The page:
Lack of full disclosure: special costs in failed Anton Piller Order
By Jordan Deering
In recent years, employers have increasingly sought and obtained Anton Piller Orders (APOs) where a departing employee leaves with confidential information. The strategy is often extremely effective: the employer recovers the confidential information and obtains significant leverage in the litigation, usually prompting settlement. While effective, APOs are not for the uninitiated — the courts have referred to this remedy as one of the ‘nuclear weapons’ of litigation. Employers and their counsel must exercise extreme caution when using APOs.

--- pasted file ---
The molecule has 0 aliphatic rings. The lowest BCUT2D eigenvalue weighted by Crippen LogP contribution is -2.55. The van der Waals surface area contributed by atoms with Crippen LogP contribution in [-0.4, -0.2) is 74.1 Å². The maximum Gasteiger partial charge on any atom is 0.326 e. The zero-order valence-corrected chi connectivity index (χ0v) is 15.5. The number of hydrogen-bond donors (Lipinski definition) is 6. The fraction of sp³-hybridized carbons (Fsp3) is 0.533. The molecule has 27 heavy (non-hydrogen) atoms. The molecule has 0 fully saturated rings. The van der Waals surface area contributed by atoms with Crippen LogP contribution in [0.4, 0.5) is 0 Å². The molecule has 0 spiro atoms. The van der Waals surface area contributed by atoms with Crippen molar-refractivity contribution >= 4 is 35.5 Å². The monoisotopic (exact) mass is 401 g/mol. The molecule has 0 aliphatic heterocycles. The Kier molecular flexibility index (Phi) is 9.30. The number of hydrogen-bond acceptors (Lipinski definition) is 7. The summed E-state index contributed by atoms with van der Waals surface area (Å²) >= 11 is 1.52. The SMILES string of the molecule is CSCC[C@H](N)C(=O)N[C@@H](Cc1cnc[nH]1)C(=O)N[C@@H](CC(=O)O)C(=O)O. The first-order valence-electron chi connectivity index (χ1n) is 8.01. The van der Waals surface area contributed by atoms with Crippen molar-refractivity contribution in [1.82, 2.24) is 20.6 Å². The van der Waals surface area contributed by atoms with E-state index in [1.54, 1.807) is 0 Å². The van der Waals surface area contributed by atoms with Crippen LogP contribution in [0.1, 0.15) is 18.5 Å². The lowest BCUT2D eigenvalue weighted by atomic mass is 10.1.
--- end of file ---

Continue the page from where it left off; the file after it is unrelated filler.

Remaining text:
The British Columbia Supreme Court’s recent decision in Pierce v Jivraj 2014 BCSC 926 represents a warning for employers and their counsel in seeking an APO. In that case, the court ordered special costs personally against the plaintiff’s counsel for failure to meet the high burden of full disclosure in the APO application.
The action originated as a defamation suit by Mr Pierce against Mr Jivraj. Mr Pierce alleged that Mr Jivraj improperly published statements that various securities exchange commissions had imposed regulatory sanctions against Mr Pierce for ‘ill-gotten gains’ from stock manipulation…
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